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Conflict Resolution and Mediation

In a perfect world, all divorces would be amicable and both parties would agree on everything the first time. Unfortunately, we don’t live in a perfect world and divorce is oftentimes fraught with tension and conflict. Mediation can be used as a tool to resolve this conflict in a timely manner so that both parties involved will be able to reach an agreement and move forward with their lives. Conflict resolution and mediation go hand in hand. After all, the purpose of choosing a mediator to help with a divorce is to avoid going through a long, drawn out, messy process. Mediation allows for the mature, calm discussion of the issues at hand, and helps both parties to work together to reach a solution that works for everyone involved. Conflict resolution is an integral part of this process – not only as a means to resolve problems, but as a foundation for how to handle future disputes in a positive, productive way.

If there’s one thing I’ve learned in my years as a divorce mediator, it’s that people deal with conflict differently. Some get angry and lash out, others get emotional, and still others shut down altogether. Each of these reactions forms a communication barrier and can cause further damage to an already fragile situation. The goal of conflict resolution is to help divorcing spouses open the doors to effective communication so that they can resolve the issues at hand and continue to move forward. Without conflict resolution, the situation can become stagnant and more volatile, which isn’t good for anyone involved. That’s why we take a team approach and engage both an Accredited Professional Divorce Mediator and a Certified Professional Coach to aid in the divorce mediation process. By having two professionals actively involved in your divorce, the legal, financial and emotional aspects are managed in a peaceful and cost-effective way, saving you time, money and heartache in the process. When it comes to conflict resolution and mediation, there are several things to keep in mind:

  • Never involve others in your dispute. This is especially important when there are children involved. Divorce is already an emotional and difficult life change for children. They should never be forced to take sides or participate in any type of dispute between their divorcing parents. All issues should be handled exclusively between the divorcing spouses, with the mediator there to assist and guide toward a resolution.
  • Avoid passive-aggressive behaviors and actions. Sometimes in an effort to avoid being hurt further, one spouse may exhibit behavior that indirectly harms the other. For instance, resisting requests that were previously agreed upon, procrastinating, or just being generally stubborn are all passive-aggressive behaviors and only serve to further frustrate the other spouse and stagnate the entire process. Conflict resolution and mediation counteract this by encouraging open, honest communication by both parties.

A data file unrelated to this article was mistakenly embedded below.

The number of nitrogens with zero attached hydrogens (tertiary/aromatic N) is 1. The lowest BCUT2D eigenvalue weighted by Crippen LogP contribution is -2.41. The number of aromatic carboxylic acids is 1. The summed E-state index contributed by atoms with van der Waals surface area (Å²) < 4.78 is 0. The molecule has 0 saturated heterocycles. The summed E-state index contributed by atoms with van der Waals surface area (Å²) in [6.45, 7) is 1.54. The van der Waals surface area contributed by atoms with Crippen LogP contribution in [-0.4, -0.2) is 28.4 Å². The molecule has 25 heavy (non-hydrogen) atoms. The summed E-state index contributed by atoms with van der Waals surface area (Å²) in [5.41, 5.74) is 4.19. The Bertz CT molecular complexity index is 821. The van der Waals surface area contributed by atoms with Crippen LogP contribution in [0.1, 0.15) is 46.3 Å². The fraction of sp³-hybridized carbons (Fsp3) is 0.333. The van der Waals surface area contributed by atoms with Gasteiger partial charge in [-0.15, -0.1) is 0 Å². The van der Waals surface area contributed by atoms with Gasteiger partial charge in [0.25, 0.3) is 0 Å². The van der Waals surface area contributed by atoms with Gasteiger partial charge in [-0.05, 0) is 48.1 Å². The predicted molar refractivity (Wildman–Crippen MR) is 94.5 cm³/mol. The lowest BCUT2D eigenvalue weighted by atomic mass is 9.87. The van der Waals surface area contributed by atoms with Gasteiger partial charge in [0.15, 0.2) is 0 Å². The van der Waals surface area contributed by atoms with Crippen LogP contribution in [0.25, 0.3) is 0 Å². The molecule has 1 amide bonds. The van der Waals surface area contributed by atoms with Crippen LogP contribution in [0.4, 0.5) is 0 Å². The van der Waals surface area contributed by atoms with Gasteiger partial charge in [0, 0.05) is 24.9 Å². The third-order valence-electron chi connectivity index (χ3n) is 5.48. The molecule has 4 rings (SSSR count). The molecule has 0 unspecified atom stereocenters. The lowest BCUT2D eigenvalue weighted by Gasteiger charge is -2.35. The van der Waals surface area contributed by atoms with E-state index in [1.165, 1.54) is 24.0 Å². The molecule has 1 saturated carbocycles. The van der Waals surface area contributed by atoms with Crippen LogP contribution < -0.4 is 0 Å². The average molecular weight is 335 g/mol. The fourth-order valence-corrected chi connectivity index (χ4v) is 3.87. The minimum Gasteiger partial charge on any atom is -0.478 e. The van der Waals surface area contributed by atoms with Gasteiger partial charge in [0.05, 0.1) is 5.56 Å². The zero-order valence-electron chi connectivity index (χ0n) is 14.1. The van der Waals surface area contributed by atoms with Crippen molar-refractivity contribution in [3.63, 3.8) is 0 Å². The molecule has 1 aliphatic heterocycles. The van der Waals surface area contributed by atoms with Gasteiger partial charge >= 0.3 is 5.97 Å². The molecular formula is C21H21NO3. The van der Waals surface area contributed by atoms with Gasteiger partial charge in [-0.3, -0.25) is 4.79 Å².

• Conflict resolution is not about changing the other person. Some people come into my office with the mistaken idea that I will be able to help them change their soon-to-be ex-spouse. This is simply not true. The purpose of conflict resolution is not to create autonomy between both parties, but rather to reach a middle ground that everyone can feel comfortable with.
  • Many third parties are not “impartial”. While other people with whom you both have relationships, such as friends or family members, may want to help with good intentions, chances are they are not completely impartial in their feelings. For conflict resolution to be most effective, it must be managed by a completely unbiased party, which is where mediation comes into play. It’s best to leave other personally interested parties out of the process.

Conflict-ridden relationships are never pleasant, and they can be particularly detrimental when there are children involved. These types of interactions bring out negative behaviors and are unproductive and unhealthy. By working with both a Certified Professional Coach and Accredited Professional Divorce Mediator, effective conflict resolution can help divorcing spouses to define a new relationship with one another – one that is based on mutual respect, mature communication and positive interactions that focus on the future, rather than the painful past. Through effective conflict resolution and mediation, you and your spouse can be on the road to peace and civility in no time.

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New Jersey is an equitable distribution state, meaning that the division of property in a divorce is to be done fairly, not necessarily equally. The court can take into consideration any factor it deems relevant when dividing property, but it must consider certain factors, such as how long the couple was married and the age and health of both spouses, the income or property brought to the marriage by each spouse, the standard of living that was achieved during the marriage, and the extent to which one spouse may have deferred career goals, among others.
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